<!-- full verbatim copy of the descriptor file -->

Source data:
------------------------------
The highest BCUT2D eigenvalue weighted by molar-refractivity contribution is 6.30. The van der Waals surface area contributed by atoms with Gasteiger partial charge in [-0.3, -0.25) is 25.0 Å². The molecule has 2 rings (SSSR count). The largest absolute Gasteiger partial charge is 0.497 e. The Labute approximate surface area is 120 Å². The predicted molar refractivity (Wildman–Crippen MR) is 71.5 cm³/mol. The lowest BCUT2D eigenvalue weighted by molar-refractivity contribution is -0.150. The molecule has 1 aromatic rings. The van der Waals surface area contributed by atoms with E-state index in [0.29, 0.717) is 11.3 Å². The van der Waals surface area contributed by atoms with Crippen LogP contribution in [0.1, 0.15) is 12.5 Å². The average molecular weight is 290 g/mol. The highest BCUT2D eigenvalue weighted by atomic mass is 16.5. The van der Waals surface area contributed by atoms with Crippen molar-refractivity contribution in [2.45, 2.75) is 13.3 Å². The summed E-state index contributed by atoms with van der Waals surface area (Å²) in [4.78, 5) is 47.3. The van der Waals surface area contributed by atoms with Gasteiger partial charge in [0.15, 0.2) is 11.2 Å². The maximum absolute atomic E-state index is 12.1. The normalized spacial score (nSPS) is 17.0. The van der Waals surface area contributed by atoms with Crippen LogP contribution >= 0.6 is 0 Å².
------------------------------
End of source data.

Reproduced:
The highest BCUT2D eigenvalue weighted by molar-refractivity contribution is 6.30. The van der Waals surface area contributed by atoms with Gasteiger partial charge in [-0.3, -0.25) is 25.0 Å². The molecule has 2 rings (SSSR count). The largest absolute Gasteiger partial charge is 0.497 e. The Labute approximate surface area is 120 Å². The predicted molar refractivity (Wildman–Crippen MR) is 71.5 cm³/mol. The lowest BCUT2D eigenvalue weighted by molar-refractivity contribution is -0.150. The molecule has 1 aromatic rings. The van der Waals surface area contributed by atoms with E-state index in [0.29, 0.717) is 11.3 Å². The van der Waals surface area contributed by atoms with Crippen LogP contribution in [0.1, 0.15) is 12.5 Å². The average molecular weight is 290 g/mol. The highest BCUT2D eigenvalue weighted by atomic mass is 16.5. The van der Waals surface area contributed by atoms with Crippen molar-refractivity contribution in [2.45, 2.75) is 13.3 Å². The summed E-state index contributed by atoms with van der Waals surface area (Å²) in [4.78, 5) is 47.3. The van der Waals surface area contributed by atoms with Gasteiger partial charge in [0.15, 0.2) is 11.2 Å². The maximum absolute atomic E-state index is 12.1. The normalized spacial score (nSPS) is 17.0. The van der Waals surface area contributed by atoms with Crippen LogP contribution >= 0.6 is 0 Å².